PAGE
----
The worldwide attention Phillip Thompson gains for his humanitarian engineering efforts speaks to his unending desire to find new solutions for the problems of water and sanitation in developing nations.
His creative problem solving drew notice from the Bill & Melinda Gates Foundation as well as the Bullitt Foundation. Thompson, an SU faculty member since 1997, has served as a consultant to both and continues to receive numerous grants and awards from organizations such as Engineers Without Borders USA and the National Science Foundation.
Thompson’s goals at Seattle University and elsewhere are ambitious. His papers related to water, several of which outline a reasonable strategy for solving the safe water crisis, have been published in Environmental Science and Technology, Business and Society Review Water Environment Research and other journals. In addition to reviewing the technological solutions, he discusses how to build partnerships between medical clinics and local businesses, which can lead to reliable and safe water for the broader communities of developing countries. Thompson has completed water projects in Thailand, Nicaragua, Jamaica and Zambia. In January 2010, he received an e-mail from Wes Lauer, one of his civil and environmental engineering colleagues at SU, who was in Haiti working on a project when the devastating earthquake hit. While waiting for a flight out of Haiti, Lauer wanted to assist in the relief effort with a water filtration system for Port-au-Prince, the quake epicenter, so he contacted Thompson. Lauer and Thompson had installed a similar system in Thailand. Thompson knew what was needed, found all the parts locally, packed them in a Samsonite suitcase and shipped it to Haiti where his work continues today.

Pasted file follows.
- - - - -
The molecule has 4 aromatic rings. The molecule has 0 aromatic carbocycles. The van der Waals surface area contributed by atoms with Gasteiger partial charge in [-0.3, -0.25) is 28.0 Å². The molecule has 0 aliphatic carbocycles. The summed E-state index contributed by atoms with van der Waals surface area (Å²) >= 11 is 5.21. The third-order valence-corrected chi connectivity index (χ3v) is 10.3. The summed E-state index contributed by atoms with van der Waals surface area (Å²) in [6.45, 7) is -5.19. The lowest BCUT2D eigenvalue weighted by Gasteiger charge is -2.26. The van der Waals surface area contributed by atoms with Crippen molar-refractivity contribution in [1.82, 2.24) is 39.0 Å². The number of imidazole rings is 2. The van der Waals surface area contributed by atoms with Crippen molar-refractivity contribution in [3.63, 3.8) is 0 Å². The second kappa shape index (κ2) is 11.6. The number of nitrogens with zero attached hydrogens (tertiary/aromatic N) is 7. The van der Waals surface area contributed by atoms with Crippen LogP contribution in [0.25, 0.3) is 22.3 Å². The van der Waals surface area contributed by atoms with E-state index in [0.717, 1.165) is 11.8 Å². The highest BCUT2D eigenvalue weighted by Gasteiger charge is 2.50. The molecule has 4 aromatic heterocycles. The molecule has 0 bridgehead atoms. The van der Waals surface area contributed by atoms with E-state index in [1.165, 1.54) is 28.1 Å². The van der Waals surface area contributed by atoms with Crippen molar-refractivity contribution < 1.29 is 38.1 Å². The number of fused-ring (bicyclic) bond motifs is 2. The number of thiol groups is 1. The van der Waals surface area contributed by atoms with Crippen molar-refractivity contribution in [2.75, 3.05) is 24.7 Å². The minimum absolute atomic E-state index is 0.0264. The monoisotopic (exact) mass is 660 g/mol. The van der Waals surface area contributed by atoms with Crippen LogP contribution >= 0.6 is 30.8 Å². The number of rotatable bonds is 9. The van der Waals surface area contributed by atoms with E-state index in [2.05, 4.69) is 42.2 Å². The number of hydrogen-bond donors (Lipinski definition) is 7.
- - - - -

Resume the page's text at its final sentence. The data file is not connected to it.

Thompson doesn’t mince words when he speaks of the necessity to fix problems with water and sanitation in Haiti, just 700 miles from the Florida shore. He estimates $50 million would provide safe water for all Haitians. However, he’s a realist who recognizes the many challenges and describes considerable chaos among the groups working for clean water—hundreds in Haiti alone—that aren’t coordinating their efforts.
In addition to his work on improving water quality, Thompson has an interest in decentralizing waste treatment in the developing world and in rural or even urban American settings. He’s also working with students to study wind energy, biogas from animal and food waste and solar projects for generating and storing energy.